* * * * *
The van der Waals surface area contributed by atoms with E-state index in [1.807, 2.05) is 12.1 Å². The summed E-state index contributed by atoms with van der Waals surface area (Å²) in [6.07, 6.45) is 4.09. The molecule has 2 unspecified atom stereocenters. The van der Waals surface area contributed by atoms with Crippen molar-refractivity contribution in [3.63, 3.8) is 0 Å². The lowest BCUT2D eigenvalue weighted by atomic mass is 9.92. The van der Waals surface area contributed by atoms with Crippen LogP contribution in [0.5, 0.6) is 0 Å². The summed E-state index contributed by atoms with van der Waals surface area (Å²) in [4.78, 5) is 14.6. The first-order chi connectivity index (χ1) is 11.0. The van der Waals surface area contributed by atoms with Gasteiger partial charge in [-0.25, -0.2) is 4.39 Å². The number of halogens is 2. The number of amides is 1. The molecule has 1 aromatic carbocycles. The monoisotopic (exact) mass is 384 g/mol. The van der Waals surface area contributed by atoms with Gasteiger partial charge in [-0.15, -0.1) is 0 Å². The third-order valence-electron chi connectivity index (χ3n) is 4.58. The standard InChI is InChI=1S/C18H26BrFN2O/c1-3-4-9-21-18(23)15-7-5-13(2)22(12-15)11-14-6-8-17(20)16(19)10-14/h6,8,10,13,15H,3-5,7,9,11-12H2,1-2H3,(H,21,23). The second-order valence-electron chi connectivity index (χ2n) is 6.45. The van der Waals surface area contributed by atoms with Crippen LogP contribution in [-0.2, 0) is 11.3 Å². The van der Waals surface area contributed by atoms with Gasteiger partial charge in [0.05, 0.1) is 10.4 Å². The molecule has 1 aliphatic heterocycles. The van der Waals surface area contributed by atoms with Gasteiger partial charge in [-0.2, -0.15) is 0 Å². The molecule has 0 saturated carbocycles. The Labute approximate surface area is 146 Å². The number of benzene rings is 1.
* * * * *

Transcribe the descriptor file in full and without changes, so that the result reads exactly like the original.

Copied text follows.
The van der Waals surface area contributed by atoms with E-state index in [1.807, 2.05) is 12.1 Å². The summed E-state index contributed by atoms with van der Waals surface area (Å²) in [6.07, 6.45) is 4.09. The molecule has 2 unspecified atom stereocenters. The van der Waals surface area contributed by atoms with Crippen molar-refractivity contribution in [3.63, 3.8) is 0 Å². The lowest BCUT2D eigenvalue weighted by atomic mass is 9.92. The van der Waals surface area contributed by atoms with Crippen LogP contribution in [0.5, 0.6) is 0 Å². The summed E-state index contributed by atoms with van der Waals surface area (Å²) in [4.78, 5) is 14.6. The first-order chi connectivity index (χ1) is 11.0. The van der Waals surface area contributed by atoms with Gasteiger partial charge in [-0.25, -0.2) is 4.39 Å². The number of halogens is 2. The number of amides is 1. The molecule has 1 aromatic carbocycles. The monoisotopic (exact) mass is 384 g/mol. The van der Waals surface area contributed by atoms with Gasteiger partial charge in [-0.15, -0.1) is 0 Å². The third-order valence-electron chi connectivity index (χ3n) is 4.58. The standard InChI is InChI=1S/C18H26BrFN2O/c1-3-4-9-21-18(23)15-7-5-13(2)22(12-15)11-14-6-8-17(20)16(19)10-14/h6,8,10,13,15H,3-5,7,9,11-12H2,1-2H3,(H,21,23). The second-order valence-electron chi connectivity index (χ2n) is 6.45. The van der Waals surface area contributed by atoms with Crippen LogP contribution in [-0.2, 0) is 11.3 Å². The van der Waals surface area contributed by atoms with Gasteiger partial charge in [0.05, 0.1) is 10.4 Å². The molecule has 1 aliphatic heterocycles. The van der Waals surface area contributed by atoms with Gasteiger partial charge in [-0.2, -0.15) is 0 Å². The molecule has 0 saturated carbocycles. The Labute approximate surface area is 146 Å². The number of benzene rings is 1.